To investigate whether the observed loss of imprinted gene expression was B6D2F1-strain specific, we analyzed allele-specific RNA-seq profiles from fertilized ESCs originating from a cross between mouse strains Mus musculus (M.m.) domesticus 129/SV-Jae (129) and M.m. castaneus (Cast) (129xCast) that we generated previously (Additional file 2: Fig. S13; ESC 129CastF1 [42]). Similar to the B6D2F1 ESCs, almost all imprinted genes were biallelically expressed [< 80% allelic bias for 12 out of 13 genes (92%)], showing that the observed loss of imprinting in ESCs is independent of the genotype. We next asked whether the loss of imprinted gene expression is dependent on culture conditions. The B6D2F1 and 129CastF1 ESC lines are maintained in the presence of serum [either supplemented with LIF (129CastF1 ESCs) or on feeder cells (B6D2F1 ESCs)]. It has been shown that culturing ESCs in serum-free minimal media containing 2 kinase inhibitors (“2i”) maintains or reverts ESCs toward the ground state of pluripotency, resulting in an ESC transcriptome resembling the early in vivo tissue of the inner cell mass [4952]. We therefore adapted the 129CastF1 ESCs to 2i media (> 12 days) and assayed imprinted genes by allele-specific RNA-seq. Adaptation to 2i did not result in major changes in the ratio of allelic expression of imprinted genes, and the majority of imprinted genes (17/19; 89%) still showed biallelic expression (Additional file 2: Fig. S13; ESC 129CastF1_2i). These results show the strong tendency of ESCs to lose imprinted gene expression.

The observed biallelic expression of imprinted genes in ESCs is likely to be the consequence of (1) a loss of epigenetic imprints at the imprinted control regions (ICRs); and/or (2) a relaxation in the ESCs to “read” these epigenetic imprints. Also, for some imprinted genes monoallelic expression only arises during development [53]. To further investigate these issues, we differentiated ESCs to embryoid bodies (EBs) or neural progenitor cells (NPCs). EB differentiation of either 2i ESCs or serum ESCs did not change the biallelic expression of imprinted genes as observed in the undifferentiated ESCs (Fig. 2b; Additional file 2: Fig. S14). Most of the imprinted genes also remained biallelically expressed in the NPCs generated from the ESCs (Fig. 2b). Together, this shows that ESCs tend to lose imprinting and that imprints are not reinstalled upon differentiation of the ESCs toward developmentally more advanced cell types.

Allele-specific expression of imprinted genes in EpiSCs

In contrast to ESCs, fertilized EpiSCs and EpiSC-NTs largely retain allele-specific expression of imprinted genes as compared with the in vivo embryonic tissues, including their in vivo counterparts ERSE and APE (Fig. 2a). A total of 10 of the 15 genes that were imprinted or biased in the embryonic tissues show full imprinting in EpiSC and EpiSC-NT lines, while another two genes (Atp10a and H13) show a strong allelic bias. Additionally, Peg12, Peg10 and Plagl1, for which we obtained insufficient coverage of the RNA-seq in the embryonic tissues, show imprinted gene expression in the fertilized EpiSC and EpiSC-NT lines. Mcts2, Asb4 and Phf17 lost imprinted gene expression in the fertilized EpiSCs and EpiSC-NTs as compared to the embryonic tissues (Fig. 2a). Notably, Rian and Meg3 (also known as Gtl2) have very high coverage in the fertilized EpiSCs and in EpiSC-NT2, but lack sufficient coverage of the RNA-seq to determine allelic bias in the EpiSC-NT1 and EpiSC-NT3 (Fig. 2a; Additional file 6: Table S5). In line, expression of Rian and Meg3 is nearly absent in EpiSC-NT1 and EpiSC-NT3, in contrast to the high expression observed in the other EpiSC lines (Fig. 3a, b). This is reminiscent of the aberrant Rian and Meg3 silencing in iPSC lines, for which proper imprinting of both genes is essential to retain full developmental potential [16].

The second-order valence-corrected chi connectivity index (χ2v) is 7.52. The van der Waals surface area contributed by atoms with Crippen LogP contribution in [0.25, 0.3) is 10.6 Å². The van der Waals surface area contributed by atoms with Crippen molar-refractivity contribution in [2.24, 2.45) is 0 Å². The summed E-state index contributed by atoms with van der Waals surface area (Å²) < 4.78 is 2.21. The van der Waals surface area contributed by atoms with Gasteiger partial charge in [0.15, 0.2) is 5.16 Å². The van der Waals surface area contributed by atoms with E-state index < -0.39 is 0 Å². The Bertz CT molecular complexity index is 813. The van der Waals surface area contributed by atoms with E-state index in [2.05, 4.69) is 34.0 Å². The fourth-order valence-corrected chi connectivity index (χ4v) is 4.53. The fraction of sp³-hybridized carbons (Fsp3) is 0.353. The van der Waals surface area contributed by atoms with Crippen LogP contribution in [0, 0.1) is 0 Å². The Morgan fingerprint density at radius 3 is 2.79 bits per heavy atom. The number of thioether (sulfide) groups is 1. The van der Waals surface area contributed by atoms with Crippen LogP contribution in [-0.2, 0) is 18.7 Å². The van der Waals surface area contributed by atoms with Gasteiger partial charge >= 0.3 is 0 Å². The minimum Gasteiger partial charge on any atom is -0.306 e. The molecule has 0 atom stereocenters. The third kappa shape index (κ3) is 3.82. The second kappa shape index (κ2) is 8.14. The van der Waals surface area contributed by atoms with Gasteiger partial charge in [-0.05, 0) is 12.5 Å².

Fig. 3
Fig. 3

Misexpression of imprinted genes in EpiSC-NTs and EpiSC-PGAs. a Example of tag-normalized RNA-seq data over imprinted genes in EpiSCs. A further extension of this example is shown in Additional file 2: Fig. S10. b Quantification of expression levels (RPKM) of the genes shown in Fig. 2a. The individual replicas of all samples are included in the graph, but not individually labeled. “P” = paternally expressed; “M” = maternally expressed. Additional file 2: Fig. S15 additionally includes quantification of expression levels of the B6D2F1 embryonic tissues. c Average fold change in gene expression in EpiSC-PGAs as compared to fertilized EpiSCs. Statistically significant changes (adjusted p value < 0.05) are indicated with a asterisk. A detailed genome browser view for Snrpn/Snurf and D7Ertd715e is shown in a. Besides imprinted genes included in Fig. 2a, this panel additionally includes all other known imprinted genes differentially expressed between EpiSCs and EpiSC-PGAs (Additional file 7: Table S6)